Aluminium alloys: Master alloys

Aluminium master alloys are alloys that are added to molten metal to obtain the desired composition and/or influence the as-cast structure. Master alloys can contain more than 50 weight per cent of the main alloying element. They can be produced by melting or by mixing the individual constituents and then compacting them. One differentiates between two significantly different types of master alloy:

  • concentrated binary master alloys
  • grain-refining master alloys

Binary master alloys are used to finely adjust the alloy composition; grain-refining master alloys are used to influence the as-cast structure, i.e. the as-cast grain structure. The latter are only added in small quantities. When it comes to influencing the grain structure, one differentiates between the following terms:

Grain refinement: the aluminium grain structure is made finer by use of additions of master alloys such as Al-Ti-B, Al-Ti, Al-B oder Al-Ti-C.

Modification: this is refinement of the eutectic in Al-Si alloys by means of Al-Sr alloys or sodium.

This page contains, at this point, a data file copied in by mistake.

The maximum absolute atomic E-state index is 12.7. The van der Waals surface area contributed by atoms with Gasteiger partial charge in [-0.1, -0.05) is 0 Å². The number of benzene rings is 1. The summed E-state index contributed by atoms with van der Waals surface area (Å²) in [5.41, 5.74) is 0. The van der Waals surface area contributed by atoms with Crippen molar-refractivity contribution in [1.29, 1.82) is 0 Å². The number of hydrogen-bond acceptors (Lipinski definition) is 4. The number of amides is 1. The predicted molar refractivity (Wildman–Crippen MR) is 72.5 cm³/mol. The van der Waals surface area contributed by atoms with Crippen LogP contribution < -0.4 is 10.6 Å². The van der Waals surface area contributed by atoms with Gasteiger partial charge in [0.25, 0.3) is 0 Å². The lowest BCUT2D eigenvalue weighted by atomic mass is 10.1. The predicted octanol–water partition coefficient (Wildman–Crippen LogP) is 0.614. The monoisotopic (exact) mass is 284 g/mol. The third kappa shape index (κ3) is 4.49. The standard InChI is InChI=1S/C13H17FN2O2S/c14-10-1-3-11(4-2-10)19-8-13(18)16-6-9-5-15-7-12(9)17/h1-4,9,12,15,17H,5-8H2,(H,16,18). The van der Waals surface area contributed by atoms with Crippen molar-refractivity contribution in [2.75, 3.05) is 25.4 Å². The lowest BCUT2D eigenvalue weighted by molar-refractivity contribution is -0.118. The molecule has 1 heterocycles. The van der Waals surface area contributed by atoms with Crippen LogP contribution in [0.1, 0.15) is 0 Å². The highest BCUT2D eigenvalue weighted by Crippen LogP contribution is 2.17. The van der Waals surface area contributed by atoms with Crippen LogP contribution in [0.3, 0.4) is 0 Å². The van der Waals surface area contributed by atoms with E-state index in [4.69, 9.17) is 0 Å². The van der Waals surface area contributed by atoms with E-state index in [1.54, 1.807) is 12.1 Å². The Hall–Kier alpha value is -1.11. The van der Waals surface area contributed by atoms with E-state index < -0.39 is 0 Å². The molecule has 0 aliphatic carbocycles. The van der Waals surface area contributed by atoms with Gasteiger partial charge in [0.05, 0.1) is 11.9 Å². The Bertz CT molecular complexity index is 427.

Further information on modification

Silicon refining: this involves transformation of lamellar silicon into a granular shape and refinement of the primary silicon in hypereutectic aluminium-silicon alloys by means of a phosphorus treatment, i.e. the use of master alloys such as Cu-P, Fe-P or Ni-P, or phosphorus-containing additives.

The use of master alloys is indispensable in melting and casting plants. Master alloys make short alloying times possible, something that is important with alloying elements that have high melting points (iron, titanium, nickel, etc.). In addition, the use of master alloys reduces the loss of alloying elements in the melt. This is particularly important with expensive alloying elements and where metals have a high vapour pressure and/or high oxygen affinity. In addition, master alloys allow toxic metals to be added safely.